This chili was a 3 day process.

I used pigs feet and ham hocks. Pigs feet add so much flavor and they are also used as a thickening agent. Much better and more flavorful than thickening with cornmeal as most recipes call for. Ham hocks also add lots of flavor and a bit of smokiness too.

I used 4 different peppers removing the seeds and ribs from the hottest ones. This allows the heat and flavor from hot peppers to permeate the chili but it mellows the heat which allows you to taste the depth of flavor. As in good Indian cooking, you want dishes like this to awaken all your taste buds to the same level. That is the ultimate goal in achieving the best flavor in these layered dishes.

I was very excited to compare the winners chili side by side to my own. I don't care about contests and I am always looking to improve my recipes so this was a good opportunity. The winners is on the left above and mine is on the right. They look pretty similar. I never use chili powder in my chili. It is just a mix of spices made up by a spice company. I like to use my own combination plus I toast them first to give them more flavor. The winner used chili powder which gave his a bitter aftertaste. It was not bad. He also used cayenne which made it far to spicy and quite difficult to get to the other flavors. To each his own but we all liked mine better. The winner has a reputation for entering these contests all the time plus I think no one believed that my daughter's boyfriend so much as stirred our chili!!! We all had fun and our chili won the crowds vote. The 5 judges picked the winner. Not a spoonful of ours was left. I wish I had a chance to sample #2!

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I agree with Bt here, a chili should not be to spicy. But I´m afraid that most people (at least over here) thinks really spicy when they think of chili.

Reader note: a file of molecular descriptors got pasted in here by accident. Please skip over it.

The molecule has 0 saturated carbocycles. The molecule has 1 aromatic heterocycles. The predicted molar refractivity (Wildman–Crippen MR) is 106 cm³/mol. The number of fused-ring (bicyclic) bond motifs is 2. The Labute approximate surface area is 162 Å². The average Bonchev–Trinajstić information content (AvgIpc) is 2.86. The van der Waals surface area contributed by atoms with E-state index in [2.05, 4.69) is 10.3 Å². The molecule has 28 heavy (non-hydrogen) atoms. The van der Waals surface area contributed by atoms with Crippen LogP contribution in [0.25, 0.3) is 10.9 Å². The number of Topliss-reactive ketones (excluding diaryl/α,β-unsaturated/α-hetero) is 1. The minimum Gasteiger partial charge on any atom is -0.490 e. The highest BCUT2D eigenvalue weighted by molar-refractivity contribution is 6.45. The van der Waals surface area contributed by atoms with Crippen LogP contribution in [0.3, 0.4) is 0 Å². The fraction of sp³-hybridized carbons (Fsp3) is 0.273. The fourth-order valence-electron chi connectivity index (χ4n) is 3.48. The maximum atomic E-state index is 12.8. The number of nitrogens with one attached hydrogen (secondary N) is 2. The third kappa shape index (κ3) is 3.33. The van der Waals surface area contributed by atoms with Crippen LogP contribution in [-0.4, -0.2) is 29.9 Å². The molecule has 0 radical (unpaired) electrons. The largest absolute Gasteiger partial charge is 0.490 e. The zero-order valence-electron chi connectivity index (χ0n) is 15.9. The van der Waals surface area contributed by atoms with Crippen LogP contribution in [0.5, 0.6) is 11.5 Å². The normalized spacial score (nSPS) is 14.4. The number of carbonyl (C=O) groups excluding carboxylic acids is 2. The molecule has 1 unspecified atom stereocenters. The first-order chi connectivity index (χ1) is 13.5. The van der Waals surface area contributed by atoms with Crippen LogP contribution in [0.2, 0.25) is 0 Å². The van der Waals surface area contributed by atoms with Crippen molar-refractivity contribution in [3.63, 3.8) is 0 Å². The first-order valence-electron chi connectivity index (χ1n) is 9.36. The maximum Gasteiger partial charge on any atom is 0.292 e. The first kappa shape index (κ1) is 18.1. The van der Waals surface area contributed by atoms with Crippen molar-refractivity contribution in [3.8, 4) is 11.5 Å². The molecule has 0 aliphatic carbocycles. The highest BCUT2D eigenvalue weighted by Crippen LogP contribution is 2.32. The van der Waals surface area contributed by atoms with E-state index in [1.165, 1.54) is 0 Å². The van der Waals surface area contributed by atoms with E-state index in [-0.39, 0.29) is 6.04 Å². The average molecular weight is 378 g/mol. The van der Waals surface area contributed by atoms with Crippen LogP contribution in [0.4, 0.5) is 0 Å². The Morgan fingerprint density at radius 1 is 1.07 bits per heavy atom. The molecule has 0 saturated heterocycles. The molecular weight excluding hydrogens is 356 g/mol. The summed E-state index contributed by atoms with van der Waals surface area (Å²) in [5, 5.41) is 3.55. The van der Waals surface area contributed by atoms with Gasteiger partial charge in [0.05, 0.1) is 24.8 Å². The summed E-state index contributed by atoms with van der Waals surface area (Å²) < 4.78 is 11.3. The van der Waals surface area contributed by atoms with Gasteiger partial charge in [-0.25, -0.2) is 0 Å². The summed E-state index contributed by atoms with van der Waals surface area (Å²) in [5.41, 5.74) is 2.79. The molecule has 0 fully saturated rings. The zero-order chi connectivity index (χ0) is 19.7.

I don´t think I ever met anyone that used pigs feet to make a chili either :-) :-)
I´m happy that You won the crowds vote :-)
Have a great day!
I learned more about the ingredients of and making chili today than I ever knew. I must say I enjoyed it!

Making chili without chili powder and using spicy peppers for the heat is an amazing concept!

Using different meats was also new. When chili comes to mind againg I will surely be excited to try something new and exciting.

I love chili and your chili creation looks so good. I would split and toast kaiser rolls with garlic butter to assist in sopping up my chili. Iced tea and possibly a salad could side. Oh me, I'm hungry...

Love to Teddy!
Melodie said…
Perfect timing ! It has definitely turned back into chili weather around here.
I'm impressed with the Blog Tech's sophisticated depth of knowledge about chili! And I'm positive that your chili must have been the best there! Your daughter's boyfriend was smart to enlist you as his "ringer."
Laura said…
I agree with Melodie today is feeling like Chili weather again.
Oh my goodness that looks so good, but what a process indeed. Made me hungry!
SeeThroughGreen said…